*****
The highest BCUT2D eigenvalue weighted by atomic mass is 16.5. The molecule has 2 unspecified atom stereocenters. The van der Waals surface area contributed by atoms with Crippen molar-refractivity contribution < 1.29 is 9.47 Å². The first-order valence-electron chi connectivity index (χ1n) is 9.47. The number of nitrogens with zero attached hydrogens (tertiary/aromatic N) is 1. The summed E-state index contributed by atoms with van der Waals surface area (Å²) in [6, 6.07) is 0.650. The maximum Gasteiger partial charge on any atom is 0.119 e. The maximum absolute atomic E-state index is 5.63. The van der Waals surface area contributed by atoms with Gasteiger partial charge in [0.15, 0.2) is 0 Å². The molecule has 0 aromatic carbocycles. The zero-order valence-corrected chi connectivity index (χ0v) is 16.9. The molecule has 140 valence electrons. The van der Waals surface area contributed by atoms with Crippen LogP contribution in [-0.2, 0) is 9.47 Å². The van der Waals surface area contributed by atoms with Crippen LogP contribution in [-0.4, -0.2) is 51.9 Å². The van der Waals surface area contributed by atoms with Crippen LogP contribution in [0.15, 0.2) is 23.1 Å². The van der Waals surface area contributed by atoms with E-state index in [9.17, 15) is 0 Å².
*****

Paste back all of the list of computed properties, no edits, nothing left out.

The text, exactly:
The highest BCUT2D eigenvalue weighted by atomic mass is 16.5. The molecule has 2 unspecified atom stereocenters. The van der Waals surface area contributed by atoms with Crippen molar-refractivity contribution < 1.29 is 9.47 Å². The first-order valence-electron chi connectivity index (χ1n) is 9.47. The number of nitrogens with zero attached hydrogens (tertiary/aromatic N) is 1. The summed E-state index contributed by atoms with van der Waals surface area (Å²) in [6, 6.07) is 0.650. The maximum Gasteiger partial charge on any atom is 0.119 e. The maximum absolute atomic E-state index is 5.63. The van der Waals surface area contributed by atoms with Gasteiger partial charge in [0.15, 0.2) is 0 Å². The molecule has 0 aromatic carbocycles. The zero-order valence-corrected chi connectivity index (χ0v) is 16.9. The molecule has 140 valence electrons. The van der Waals surface area contributed by atoms with Crippen LogP contribution in [-0.2, 0) is 9.47 Å². The van der Waals surface area contributed by atoms with Crippen LogP contribution in [-0.4, -0.2) is 51.9 Å². The van der Waals surface area contributed by atoms with Crippen LogP contribution in [0.15, 0.2) is 23.1 Å². The van der Waals surface area contributed by atoms with E-state index in [9.17, 15) is 0 Å².